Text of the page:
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Broomfield Public Health focusing on mitigation, vaccines and boosters
Daily Camera - 10/13/2021
Oct. 13—With the coronavirus delta variant continuing to spread, Broomfield Public Health officials have their focus on three areas for the remainder of the year.
They are to continue to mitigate the disease's transmission in high-risk settings, to provide booster shots to eligible residents and to vaccinate individuals age 5-11 when they become eligible, Public Health Director Jason Vahling told members of the City Council on Monday during a COVID-19 Q&A.
He said the intensive care unit capacity is the highest its been throughout the pandemic, "which is extremely concerning." In Broomfield, hospitalizations are increasing, predominantly among unvaccinated individuals, Vahling said, adding vaccinated residents are 8.2 times less likely to be hospitalized for COVID-19.
Breakthrough case are becomingly increasingly common in Broomfield, which Vahling said isn't unexpected given the large number of vaccinated residents and waning immunity. He said 42% of cases in August and September were among vaccinated residents, and encouraged individuals to get a booster vaccine when available for that reason.
Vahling said there was a significant increase in the past month of residents age 12-15 getting vaccinated, which he linked to the fact that there have been no outbreaks in Broomfield schools of that age group.
State data shows Broomfield is the seventh most vaccinated county in Colorado among individuals 12 and up at 87%. Of vaccinated residents 65 or older, Broomfield is the No. 1 most vaccinated county in the state with 99.9%.
There are 20,430 residents who are not vaccinated in Broomfield, city and county shows. Of that, 9,501 residents aren't yet eligible to be vaccinated. When the 5-11 age group is approved for vaccination, Vahling said 5,880 of the 9,501 will become eligible.
Data updated Tuesday evening shows there've been 6,397 COVID-19 cases in Broomfield, resulting in 302 hospitalizations and 79 deaths. There have been 104,700 vaccine doses administered, leading to 50,333 fully vaccinated residents and 2,691 partially vaccinated residents.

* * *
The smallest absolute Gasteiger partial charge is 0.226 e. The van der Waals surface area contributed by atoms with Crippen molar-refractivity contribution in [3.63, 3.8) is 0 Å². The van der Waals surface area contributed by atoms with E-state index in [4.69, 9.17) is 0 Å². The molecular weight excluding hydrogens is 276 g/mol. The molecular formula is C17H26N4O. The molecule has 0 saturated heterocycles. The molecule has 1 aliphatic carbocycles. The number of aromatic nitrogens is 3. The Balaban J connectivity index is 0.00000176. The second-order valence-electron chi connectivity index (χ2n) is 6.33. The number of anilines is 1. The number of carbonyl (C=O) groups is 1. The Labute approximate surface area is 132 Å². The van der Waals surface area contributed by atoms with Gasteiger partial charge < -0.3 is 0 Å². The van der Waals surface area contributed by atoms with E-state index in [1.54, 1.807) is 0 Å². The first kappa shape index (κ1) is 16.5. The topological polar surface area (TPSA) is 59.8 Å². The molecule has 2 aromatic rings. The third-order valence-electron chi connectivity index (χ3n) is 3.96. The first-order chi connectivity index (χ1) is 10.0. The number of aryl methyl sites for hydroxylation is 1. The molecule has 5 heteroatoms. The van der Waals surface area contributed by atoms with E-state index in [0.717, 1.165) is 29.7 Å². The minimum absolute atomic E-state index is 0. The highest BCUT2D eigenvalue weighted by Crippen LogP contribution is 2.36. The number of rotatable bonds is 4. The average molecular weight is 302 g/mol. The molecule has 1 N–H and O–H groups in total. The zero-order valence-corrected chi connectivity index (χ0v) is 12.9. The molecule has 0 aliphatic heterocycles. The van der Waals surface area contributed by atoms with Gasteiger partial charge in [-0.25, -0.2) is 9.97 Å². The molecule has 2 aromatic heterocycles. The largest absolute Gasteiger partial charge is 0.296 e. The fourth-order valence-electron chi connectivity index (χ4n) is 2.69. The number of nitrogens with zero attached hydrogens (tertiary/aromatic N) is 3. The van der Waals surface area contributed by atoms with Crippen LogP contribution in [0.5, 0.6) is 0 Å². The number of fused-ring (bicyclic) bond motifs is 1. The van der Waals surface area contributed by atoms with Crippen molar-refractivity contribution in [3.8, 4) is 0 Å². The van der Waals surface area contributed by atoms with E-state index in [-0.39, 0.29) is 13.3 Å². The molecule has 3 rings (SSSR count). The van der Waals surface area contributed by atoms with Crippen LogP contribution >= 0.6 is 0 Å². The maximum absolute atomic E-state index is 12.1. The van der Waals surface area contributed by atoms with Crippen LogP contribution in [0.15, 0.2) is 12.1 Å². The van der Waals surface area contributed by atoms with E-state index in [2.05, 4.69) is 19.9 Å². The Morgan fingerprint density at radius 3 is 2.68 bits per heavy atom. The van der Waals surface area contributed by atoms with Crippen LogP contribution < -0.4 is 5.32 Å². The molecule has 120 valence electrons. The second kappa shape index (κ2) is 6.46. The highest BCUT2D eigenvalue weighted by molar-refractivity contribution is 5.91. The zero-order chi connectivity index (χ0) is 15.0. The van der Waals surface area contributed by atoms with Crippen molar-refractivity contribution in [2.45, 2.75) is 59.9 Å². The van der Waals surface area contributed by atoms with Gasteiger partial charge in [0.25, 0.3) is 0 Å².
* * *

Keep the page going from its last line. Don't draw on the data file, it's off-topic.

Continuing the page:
There were 12 hospitalizations and two deaths reported in September. Vahling said there's been four deaths reported since mid-July, which "shows the vaccine is doing what it's supposed to do."
While many of Broomfield's neighboring counties are working through mask mandates or vaccine requirements, Vahling said he doesn't yet feel the need to create a public health order requiring individuals to be vaccinated in certain settings.
"We have yet to see outbreaks in that 12 to 18 population, which again leads me that we don't need to modify or change our public health order at this time," he said of Broomfield's current order requiring 2- to 11-year-olds to wear masks in school settings.
He continued, "Here in Broomfield we've always had a higher vaccine rate and so I'm a little bit hesitant at this point to suggest that the county needs a public health order requiring vaccines, specifically in our government buildings or high-risk settings because of our numbers. I'm not sure that we could increase (vaccinations) that much more through a public health order."
Vahling gave a similar presentation during the City Council on Tuesday evening, acting as the Board of Health. Following his presentation, Councilwoman Kimberly Groom asked what metrics are needed so that 2- to 5-year-olds do not need to wear a mask indoors. Vahling said he hopes to see an uptick in vaccines among eligible populations, adding, "We're talking about as a region, if you have a 70% vaccination rate in a community within the 5-18 age group is one key measure, the second is looking at community case rates. The CDC defines less than 50 per 100,000 community case rates as being moderate transmission and no longer substantial."
The FDA is convening Thursday and Friday to review booster shots for the Moderna and Johnson & Johnson vaccines, and on Oct. 26, the FDA is scheduled to review vaccines for the 5-11 age group, Vahling noted.
Vahling noted Monday the city and county's webpage tracking coronavirus metrics will soon update to better reflect the state of the virus. The 12-19 age range will switch to 12-18, to see what's happening to the school-based population. The 5-11 age range will also soon be its own category to track the age range that's poised to be approved for the vaccines in the coming weeks.
Following Vahling's presentation Monday, Mayor Guyleen Castriotta said she was encouraged.
"That's a pretty good update, and we're pretty close to the estimates of when we're going to have boosters available, so that's really encouraging and really good news," she said.
For more information or to find a vaccine location, visit broomfield.org/3123/COVID-19-Information.
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